The future is a pack of lies

by Mary Paterson

I see a thin sliver of the moon, curved into a rim, on the folded napkin of the cloudy sky

I see a hand, like yours, but smaller, touching the brick wall at the end of this street

I see a hand, fingers stretched, feeling for the cracks and the crevices, the bony protuberances of other people’s stories

I see a hand, bent in lead inside a memory, hanging a head, aching a neck

I see five fingers of a fern, stretched like a child’s curiosity

I see a cyclist run the red light, here

I see a man swing a can in anger

I see a group of young women turn around and walk away, quickly, as if this is the most normal thing in the world, to change direction, to change your mind, to pretend that there is somewhere else that you are going

I see a body outside the supermarket, so often, that I train myself not to see

I see a single shoe

I see a napkin folded into squares inside the bin bags

I see the bin bags rustle to life

I see a fox, still as a streetlamp, until one of us (it is me) capitulates

I see fox prints on the bonnet of my car in the mornings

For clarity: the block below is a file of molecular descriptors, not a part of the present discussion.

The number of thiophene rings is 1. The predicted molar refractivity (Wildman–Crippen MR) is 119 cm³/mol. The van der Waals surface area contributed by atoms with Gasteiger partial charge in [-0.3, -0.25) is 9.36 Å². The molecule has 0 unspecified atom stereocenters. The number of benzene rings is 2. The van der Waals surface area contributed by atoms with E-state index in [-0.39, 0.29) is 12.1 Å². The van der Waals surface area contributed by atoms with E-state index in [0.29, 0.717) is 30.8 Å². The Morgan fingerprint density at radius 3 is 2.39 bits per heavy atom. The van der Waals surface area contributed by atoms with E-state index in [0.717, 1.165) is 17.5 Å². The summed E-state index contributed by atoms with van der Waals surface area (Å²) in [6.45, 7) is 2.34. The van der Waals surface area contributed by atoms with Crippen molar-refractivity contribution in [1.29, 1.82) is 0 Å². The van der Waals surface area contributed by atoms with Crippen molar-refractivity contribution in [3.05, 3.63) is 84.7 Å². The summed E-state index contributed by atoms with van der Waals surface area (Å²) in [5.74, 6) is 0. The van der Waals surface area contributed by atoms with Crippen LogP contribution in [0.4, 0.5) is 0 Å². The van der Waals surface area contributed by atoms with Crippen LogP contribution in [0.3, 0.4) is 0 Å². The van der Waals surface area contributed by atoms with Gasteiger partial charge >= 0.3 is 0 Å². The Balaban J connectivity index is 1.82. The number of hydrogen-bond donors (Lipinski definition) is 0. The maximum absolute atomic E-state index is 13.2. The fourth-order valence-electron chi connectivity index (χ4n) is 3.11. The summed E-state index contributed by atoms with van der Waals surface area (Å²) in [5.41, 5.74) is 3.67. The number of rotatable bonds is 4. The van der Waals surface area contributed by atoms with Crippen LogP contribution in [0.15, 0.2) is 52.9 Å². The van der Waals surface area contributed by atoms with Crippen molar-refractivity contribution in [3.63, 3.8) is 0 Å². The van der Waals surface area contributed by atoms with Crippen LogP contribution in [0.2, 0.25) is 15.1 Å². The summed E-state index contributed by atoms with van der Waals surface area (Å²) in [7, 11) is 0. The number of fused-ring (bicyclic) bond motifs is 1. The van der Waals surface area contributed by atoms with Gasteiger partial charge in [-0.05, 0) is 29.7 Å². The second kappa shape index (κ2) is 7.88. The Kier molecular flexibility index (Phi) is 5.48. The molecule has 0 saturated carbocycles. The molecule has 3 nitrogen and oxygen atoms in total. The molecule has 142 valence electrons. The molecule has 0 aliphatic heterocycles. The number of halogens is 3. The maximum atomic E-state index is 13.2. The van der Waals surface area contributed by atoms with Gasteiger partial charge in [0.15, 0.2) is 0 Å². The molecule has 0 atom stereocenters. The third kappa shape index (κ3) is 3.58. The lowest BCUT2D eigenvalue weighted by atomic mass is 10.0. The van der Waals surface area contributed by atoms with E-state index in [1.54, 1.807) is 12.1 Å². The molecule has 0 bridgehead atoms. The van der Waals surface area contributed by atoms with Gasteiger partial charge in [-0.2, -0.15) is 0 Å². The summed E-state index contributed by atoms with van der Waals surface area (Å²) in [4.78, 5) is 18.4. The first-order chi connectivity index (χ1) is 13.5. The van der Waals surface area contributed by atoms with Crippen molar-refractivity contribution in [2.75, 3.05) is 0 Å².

I see the ghost of the fox’s face, pressed up against my kitchen window, nose landing a wet kiss on the glass

I see a mattress splay its guts in the car park and I think, live and let live

I see a rose called Emily Bronte spread its fairy wings into the rain

I see an ant carry a rain soaked petal to its nest in my living room

I see a stranger with a suitcase and no umbrella

I see a QR code

I see the whites of your eyes

I see your thumbprint in the sky, like mine, but smaller

I see a footstep and I hold my foot above it, so that I can think

I see a wall and I put your hand to it, so that I can stand

I see a coin and I toss it towards the foxes

I see a head and I turn tail.

Mary Paterson is co-host of Something Other.

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